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April 25, 2013

 

IS THE JASPER COUNTY ISO RATING IN JEOPARDY?

 
Chief Slocumb admits that engine #4 doesn't work, but he said having it at Station 4 "looks good to the State."  Comm. Trammell asked if the purpose was to "fool the State."  Watch video here. 

 
The ISO rating is supposedly what your insurance premiums are based on.  The JCWSA, Comm. Trammell, Comm. Salmon, and the Fire Chief mention it frequently.  They contend we need more hydrants and water lines to bring “growth” to Jasper County and to bring our ISO rating down.

 
ISO - Insurance Service Office - is a, for profit, organization that provides statistical information on risk. For many years the "ISO Rating" had a large impact on most fire departments. The ISO (PPC) rating is from 10 – 1, with "1" being the best. At one time, almost, all insurance companies calculated rates based upon the ISO rating. ISO would come to your city and assess a Public Protection Classification. They would then sell this data to the insurance companies.  But now ISO ratings might have very little, if any, effect on insurance premium rates in many states. Some insurance companies have discontinued purchasing ISO data and using it to calculate rates. Instead of using a theoretical risk evaluation, they have opted for a system where they use the actual loss within a zip code.

 
The JCWSA has always said that the hydrants they installed have brought down the insurance rates in the county.  If you speak with your insurance agent, you may get a different view.  Jasper County has 2 ratings--5 and 9.  The type of fire equipment the county has as well as how long water can be continuously supplied to a fire also determines the ISO rating.

 
There may be some problems with the ISO ratings in Jasper County; those problems include hydrants that are not being maintained, equipment that does not work or is questionable due to lack of regular maintenance by the fire chief, and the possible misleading of ISO inspectors/personnel. 

 
A case in point is the fire engine at the Hillsboro station--Engine #4.  See previous article here.  At the recent budget meeting, Comm. Trammell asked Fire Chief, Jarrett Slocumb, about Engine #4.  Jarrett Slocumb admitted that the engine didn't work and hadn't worked for at least 10 years.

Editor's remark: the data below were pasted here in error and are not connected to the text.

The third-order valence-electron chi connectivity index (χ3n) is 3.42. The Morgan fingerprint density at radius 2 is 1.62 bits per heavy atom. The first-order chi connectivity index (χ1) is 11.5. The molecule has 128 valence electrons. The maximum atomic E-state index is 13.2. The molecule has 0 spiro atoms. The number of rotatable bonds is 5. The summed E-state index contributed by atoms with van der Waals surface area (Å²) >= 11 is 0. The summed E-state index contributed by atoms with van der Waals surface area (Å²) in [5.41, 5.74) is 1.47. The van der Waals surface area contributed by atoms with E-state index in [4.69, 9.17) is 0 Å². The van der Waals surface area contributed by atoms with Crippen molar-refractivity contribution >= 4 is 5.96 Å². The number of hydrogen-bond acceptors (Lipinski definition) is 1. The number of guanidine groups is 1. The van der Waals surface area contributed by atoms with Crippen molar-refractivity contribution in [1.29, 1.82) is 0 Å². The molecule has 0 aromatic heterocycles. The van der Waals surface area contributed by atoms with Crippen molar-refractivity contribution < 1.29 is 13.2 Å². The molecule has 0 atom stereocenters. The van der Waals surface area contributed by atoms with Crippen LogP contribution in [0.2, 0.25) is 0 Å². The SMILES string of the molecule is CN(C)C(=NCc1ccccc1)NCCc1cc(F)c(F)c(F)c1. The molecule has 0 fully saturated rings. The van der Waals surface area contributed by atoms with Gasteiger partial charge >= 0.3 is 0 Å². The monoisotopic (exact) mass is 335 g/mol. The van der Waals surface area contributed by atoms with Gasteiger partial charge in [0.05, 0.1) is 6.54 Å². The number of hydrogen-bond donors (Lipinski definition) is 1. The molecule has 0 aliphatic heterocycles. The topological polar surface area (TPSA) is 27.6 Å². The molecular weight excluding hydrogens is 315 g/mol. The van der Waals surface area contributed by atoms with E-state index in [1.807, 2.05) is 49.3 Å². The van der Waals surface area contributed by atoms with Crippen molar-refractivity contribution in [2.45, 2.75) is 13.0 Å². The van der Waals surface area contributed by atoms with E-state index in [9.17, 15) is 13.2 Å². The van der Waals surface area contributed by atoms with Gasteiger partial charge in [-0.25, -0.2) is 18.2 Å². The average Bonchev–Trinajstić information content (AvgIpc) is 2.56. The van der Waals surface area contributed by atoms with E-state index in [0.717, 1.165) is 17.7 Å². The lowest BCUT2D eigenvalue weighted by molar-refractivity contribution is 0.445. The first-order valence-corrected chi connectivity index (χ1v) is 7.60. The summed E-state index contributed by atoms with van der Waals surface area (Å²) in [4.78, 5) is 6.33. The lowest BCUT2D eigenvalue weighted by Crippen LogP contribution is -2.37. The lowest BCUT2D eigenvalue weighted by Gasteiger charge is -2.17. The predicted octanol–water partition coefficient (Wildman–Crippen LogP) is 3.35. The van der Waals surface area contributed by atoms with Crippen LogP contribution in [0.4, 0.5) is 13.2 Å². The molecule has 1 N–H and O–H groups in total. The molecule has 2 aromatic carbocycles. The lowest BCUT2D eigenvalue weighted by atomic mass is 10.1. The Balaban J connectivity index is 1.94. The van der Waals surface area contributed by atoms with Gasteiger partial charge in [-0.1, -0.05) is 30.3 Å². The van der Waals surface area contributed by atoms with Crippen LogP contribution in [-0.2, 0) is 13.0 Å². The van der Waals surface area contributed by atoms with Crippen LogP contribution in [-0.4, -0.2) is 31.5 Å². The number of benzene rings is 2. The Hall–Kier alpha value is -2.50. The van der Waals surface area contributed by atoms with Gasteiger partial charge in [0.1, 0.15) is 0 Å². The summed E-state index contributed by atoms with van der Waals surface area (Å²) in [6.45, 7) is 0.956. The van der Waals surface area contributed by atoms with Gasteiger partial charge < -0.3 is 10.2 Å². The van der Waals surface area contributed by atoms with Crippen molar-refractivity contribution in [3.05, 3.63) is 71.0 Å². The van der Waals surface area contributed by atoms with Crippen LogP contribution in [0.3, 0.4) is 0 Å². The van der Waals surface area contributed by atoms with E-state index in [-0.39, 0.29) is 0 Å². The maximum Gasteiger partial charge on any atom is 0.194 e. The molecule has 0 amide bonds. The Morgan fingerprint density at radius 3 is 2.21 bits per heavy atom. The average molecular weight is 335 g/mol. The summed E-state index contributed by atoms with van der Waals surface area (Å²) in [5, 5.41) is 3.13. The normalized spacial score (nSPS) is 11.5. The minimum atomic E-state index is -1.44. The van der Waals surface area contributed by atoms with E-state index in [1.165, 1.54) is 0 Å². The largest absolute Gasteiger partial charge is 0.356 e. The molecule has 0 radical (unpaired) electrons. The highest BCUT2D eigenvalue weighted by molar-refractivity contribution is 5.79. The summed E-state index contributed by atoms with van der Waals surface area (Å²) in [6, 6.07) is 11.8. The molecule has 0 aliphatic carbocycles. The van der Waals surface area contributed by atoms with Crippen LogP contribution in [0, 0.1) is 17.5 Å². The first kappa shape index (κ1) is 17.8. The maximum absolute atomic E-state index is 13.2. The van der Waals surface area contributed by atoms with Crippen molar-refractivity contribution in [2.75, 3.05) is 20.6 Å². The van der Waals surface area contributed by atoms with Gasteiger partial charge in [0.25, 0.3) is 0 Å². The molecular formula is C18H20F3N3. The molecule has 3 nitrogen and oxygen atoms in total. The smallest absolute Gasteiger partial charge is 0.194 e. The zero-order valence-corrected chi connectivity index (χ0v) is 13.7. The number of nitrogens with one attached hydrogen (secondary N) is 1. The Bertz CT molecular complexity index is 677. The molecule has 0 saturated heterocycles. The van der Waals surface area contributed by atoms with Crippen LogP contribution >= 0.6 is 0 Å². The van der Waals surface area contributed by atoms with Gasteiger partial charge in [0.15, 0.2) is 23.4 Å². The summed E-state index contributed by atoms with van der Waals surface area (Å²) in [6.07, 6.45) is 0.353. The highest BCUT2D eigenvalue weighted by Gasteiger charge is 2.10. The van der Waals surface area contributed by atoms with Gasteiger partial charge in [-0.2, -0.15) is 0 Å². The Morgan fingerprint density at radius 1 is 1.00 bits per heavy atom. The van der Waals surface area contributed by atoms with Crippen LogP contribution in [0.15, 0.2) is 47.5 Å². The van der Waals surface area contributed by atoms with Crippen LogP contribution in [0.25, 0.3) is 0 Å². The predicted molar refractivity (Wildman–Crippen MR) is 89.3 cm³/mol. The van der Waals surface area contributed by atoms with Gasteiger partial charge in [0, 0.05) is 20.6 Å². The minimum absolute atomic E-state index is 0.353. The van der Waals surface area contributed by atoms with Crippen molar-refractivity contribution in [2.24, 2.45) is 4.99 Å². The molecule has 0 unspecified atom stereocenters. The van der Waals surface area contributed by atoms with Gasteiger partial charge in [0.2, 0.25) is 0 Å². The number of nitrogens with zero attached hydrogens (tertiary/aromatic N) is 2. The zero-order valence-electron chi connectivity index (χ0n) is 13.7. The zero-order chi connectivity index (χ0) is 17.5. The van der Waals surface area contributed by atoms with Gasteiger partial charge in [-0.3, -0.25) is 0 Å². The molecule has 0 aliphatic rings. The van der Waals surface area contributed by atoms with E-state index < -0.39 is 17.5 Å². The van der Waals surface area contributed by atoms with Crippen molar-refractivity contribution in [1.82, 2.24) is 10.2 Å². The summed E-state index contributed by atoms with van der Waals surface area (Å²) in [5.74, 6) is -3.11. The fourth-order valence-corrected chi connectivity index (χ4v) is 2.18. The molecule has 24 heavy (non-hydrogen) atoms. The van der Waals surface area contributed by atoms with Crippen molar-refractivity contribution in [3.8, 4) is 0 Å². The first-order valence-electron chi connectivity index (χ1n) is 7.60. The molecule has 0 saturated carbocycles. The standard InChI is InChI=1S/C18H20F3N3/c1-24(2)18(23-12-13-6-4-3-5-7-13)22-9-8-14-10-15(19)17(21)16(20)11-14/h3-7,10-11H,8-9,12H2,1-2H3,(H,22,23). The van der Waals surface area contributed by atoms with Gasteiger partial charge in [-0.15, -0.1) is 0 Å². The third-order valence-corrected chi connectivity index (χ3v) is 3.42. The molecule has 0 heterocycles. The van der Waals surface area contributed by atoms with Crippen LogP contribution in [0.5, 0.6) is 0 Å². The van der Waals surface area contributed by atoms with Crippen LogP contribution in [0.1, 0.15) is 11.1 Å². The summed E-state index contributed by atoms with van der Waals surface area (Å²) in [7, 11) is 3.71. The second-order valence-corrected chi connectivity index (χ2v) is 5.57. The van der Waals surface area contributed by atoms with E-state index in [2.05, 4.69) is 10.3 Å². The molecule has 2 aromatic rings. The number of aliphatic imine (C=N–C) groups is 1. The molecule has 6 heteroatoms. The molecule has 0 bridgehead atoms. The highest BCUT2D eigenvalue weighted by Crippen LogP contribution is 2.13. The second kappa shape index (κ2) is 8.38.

Question: When was the first ISO report submitted by Jasper County and was engine 4 included as "working"?  When have follow up reports been submitted and was engine #4 again included as working?  It is possible that Engine #4 was included as working based on the conversation at the April 22nd BOC budget meeting. 

 
Chief Slocumb admits that the engine doesn't work, but he said having it at Station 4 "looks good to the State."  Comm. Trammell asked if the purpose was to "fool the State."  Watch video here. 

 

As for the maintenance of hydrants, Chief Slocumb said this was supposed to be done yearly, but hadn't been done in 2 or 3 years.  Chief Slocumb wants the county to fund a worker to work 3 days a week for 20 weeks to help him test all the fire hydrants in the county, including the city’s hydrants.  See video here.

 
Each year JCWSA gets money via a special tax district.  JCWSA also contends that a questionable resolution paying them "to maintain fire hydrants" is still valid.  BUT JCWSA doesn't maintain the hydrants and never has even though that is supposedly what is to be done with the money they collect (and have collected) either through the tax district or from the BOC and general fund over the years. 

 
A JCWSA member tries to blame the lack of hydrant maintenance on the last BOC, but the problem is (and has been) JCWSA wants the money for maintenance of hydrants from the county and then they want a county employee to do the work and be paid by the county.  See video here.  (The money received by JCWSA is actually spent on the debt they have.)

 

The ISO has been talked about by the JCWSA and now by the BOC.  Comm. Trammell has brought it up more than once. Comm. Trammell talks about having a fire district for the entire county—meaning a special tax for all us. See video here. He indicates, as does Comm. Luke, that homeowner’s insurance premiums will go down. Comm. Pennamon tries to explain how ISO is not the panacea that the new BOC members think it is.  Listen to the discussion on the video about the huge up front and ongoing cost to lower the ISO and have another fire station.  Comm. Luke talks about manned fire stations, but obviously has not researched the cost.

 
"Growth" and "jobs" are words often used along with ISO.  There has been talk of more water lines and hydrants even though what the JCWSA has now can't be maintained without additional funds being funneled to them, either through a special tax or an outright payment by the taxpayers.

 
It would be interesting to see just what is on the county ISO reports and if the information is legitimate.  Maybe this BOC will do more than "investigate”, but with two former JCWSA members on the BOC and some wanting to put a county-wide fire district tax in place, don’t count on it.

TWG
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